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Ilmurk was an honest entrepreneur with a roguish streak. He did not display his modest wealth but rather kept it hidden and even misrepresented some of his assets.
Jongrath was primarily a miller and could operate and repair his mill with only the help of draft animals, although he had to hire stonemasons to make grinding wheels. He was experienced in animal husbandry and kept livestock. In his spare time, he liked to design and paint heraldic devices and would adorn shields, coach doors, and other non-fabric equipment for a few gold coins.
Ilmurk owned Jongrath's Mill and the adjoining cottage, stables, and the surrounding land. He kept livestock and had heavy draft horses that turned the mill and pumped water from a deep well. He built up a cache of spare millstones and cogwheels that he kept hidden under flour sacks after claiming they were broken. His coinage was kept on the property in abandoned dry wells in long, narrow coin boxes suspended from cords attached to the rim of the well. All but one of these stashes were covered by heavy, used millstones. The one cache he kept "handy" was covered by a flat stone and his compost heap.
At any given time, Ilmurk had freshly painted shields and escutcheons hanging to dry in the rafters of the stable. He was known to keep the items he painted until customers came to pick them up, or until they could pay for it. He had a number of unclaimed items.
Jongrath ground grain into flour for the farmers in the surrounding countryside. He sold livestock and the surplus flour. He slept in the mill shed and rented the cottage out to traveling merchants. He enjoyed designing and painting heraldic devices for various nobles of Tethyr.
Jongrath's heraldic side business drew the ire of two low-level local Heralds, Chastus Beldrorn of Darromar and Aldrur Hariburt of Myratma. They claimed that proper blazonry required professional expertise and his amateur efforts were an affront to their organization, not to mention that his prices were absurdly low compared to "professional" rates. Ilmurk acknowledged their expertise but not their claim of exclusive rights to create coats of arms for armigerous folks. His designs were relatively simple and he followed the Law of Arms without deviation or error, so the two heralds had no truly legal claim against him, despite their best efforts to have Ilmurk fined, arrested, and censured.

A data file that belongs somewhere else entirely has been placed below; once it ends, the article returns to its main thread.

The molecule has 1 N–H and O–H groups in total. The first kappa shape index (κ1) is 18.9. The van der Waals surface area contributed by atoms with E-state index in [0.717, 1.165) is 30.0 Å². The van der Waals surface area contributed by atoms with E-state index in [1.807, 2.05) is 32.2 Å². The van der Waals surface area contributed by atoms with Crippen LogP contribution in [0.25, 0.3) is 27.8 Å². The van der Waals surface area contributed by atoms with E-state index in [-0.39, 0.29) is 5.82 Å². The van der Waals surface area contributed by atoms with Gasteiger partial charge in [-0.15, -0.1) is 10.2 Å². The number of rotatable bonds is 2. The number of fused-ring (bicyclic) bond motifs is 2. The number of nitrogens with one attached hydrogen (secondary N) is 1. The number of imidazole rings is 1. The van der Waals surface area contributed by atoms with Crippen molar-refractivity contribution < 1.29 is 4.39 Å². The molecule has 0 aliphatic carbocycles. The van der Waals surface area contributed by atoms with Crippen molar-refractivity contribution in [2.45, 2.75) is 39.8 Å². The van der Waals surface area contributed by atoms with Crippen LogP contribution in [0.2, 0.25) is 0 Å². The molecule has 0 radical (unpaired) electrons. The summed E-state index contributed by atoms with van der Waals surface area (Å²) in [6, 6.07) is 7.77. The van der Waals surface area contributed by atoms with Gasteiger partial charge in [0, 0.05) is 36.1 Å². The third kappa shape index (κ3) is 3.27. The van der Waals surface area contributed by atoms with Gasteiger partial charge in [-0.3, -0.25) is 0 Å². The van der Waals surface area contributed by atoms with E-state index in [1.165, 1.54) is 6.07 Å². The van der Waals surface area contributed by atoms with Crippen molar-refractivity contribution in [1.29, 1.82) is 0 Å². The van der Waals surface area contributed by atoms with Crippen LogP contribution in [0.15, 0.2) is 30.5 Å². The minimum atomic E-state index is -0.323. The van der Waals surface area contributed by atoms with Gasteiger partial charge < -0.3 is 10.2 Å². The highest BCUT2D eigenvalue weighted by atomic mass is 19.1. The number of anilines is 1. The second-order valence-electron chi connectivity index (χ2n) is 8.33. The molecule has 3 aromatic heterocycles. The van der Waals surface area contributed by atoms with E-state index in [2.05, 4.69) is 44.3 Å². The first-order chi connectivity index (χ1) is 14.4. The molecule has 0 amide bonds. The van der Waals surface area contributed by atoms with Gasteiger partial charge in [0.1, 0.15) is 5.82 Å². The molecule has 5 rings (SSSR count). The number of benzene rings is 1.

Not only did Jongrath have the letter of the law on his side (actually, it was the absence of any law against his practice), but Lady Marilyn Haresdown, the Duchess of the Purple Marches, found Jongrath amusing and sometimes stayed at his cottage in disguise while on hawking expeditions. Even King Haedrak Rhindaun III did not take the aspersions by the petty heralds seriously. Upon receiving a letter of complaint from Jongrath, he reportedly replied "tell the good miller that I've every confidence in him and shall continue to do so until I personally find evidence otherwise."
Rumors and LegendsEdit
It was rumored that Ilmurk Jongrath was in possession of a powerful magical shield that had belonged to a cleric who fell in battle before returning to claim her newly decorated property. Jongrath hid the shield well and awaits for her return.
- ↑ The source, written by Ed Greenwood, spells this "Krennashar", but the Lands of Intrigue spells it "Krennasar" in both text and map, so I'm assuming it's a misprint.
- ↑ 1.0 1.1 1.2 1.3 1.4 1.5 Ed Greenwood (February 2003). “Elminster's Guide to the Realms: Jongrath's Mill”. In Jesse Decker ed. Dragon #304 (Paizo Publishing, LLC), p. 78.
- ↑ 2.0 2.1 Ed Greenwood (February 2003). “Elminster's Guide to the Realms: Jongrath's Mill”. In Jesse Decker ed. Dragon #304 (Paizo Publishing, LLC), p. 81.
- ↑ 3.0 3.1 3.2 3.3 Ed Greenwood (February 2003). “Elminster's Guide to the Realms: Jongrath's Mill”. In Jesse Decker ed. Dragon #304 (Paizo Publishing, LLC), p. 79.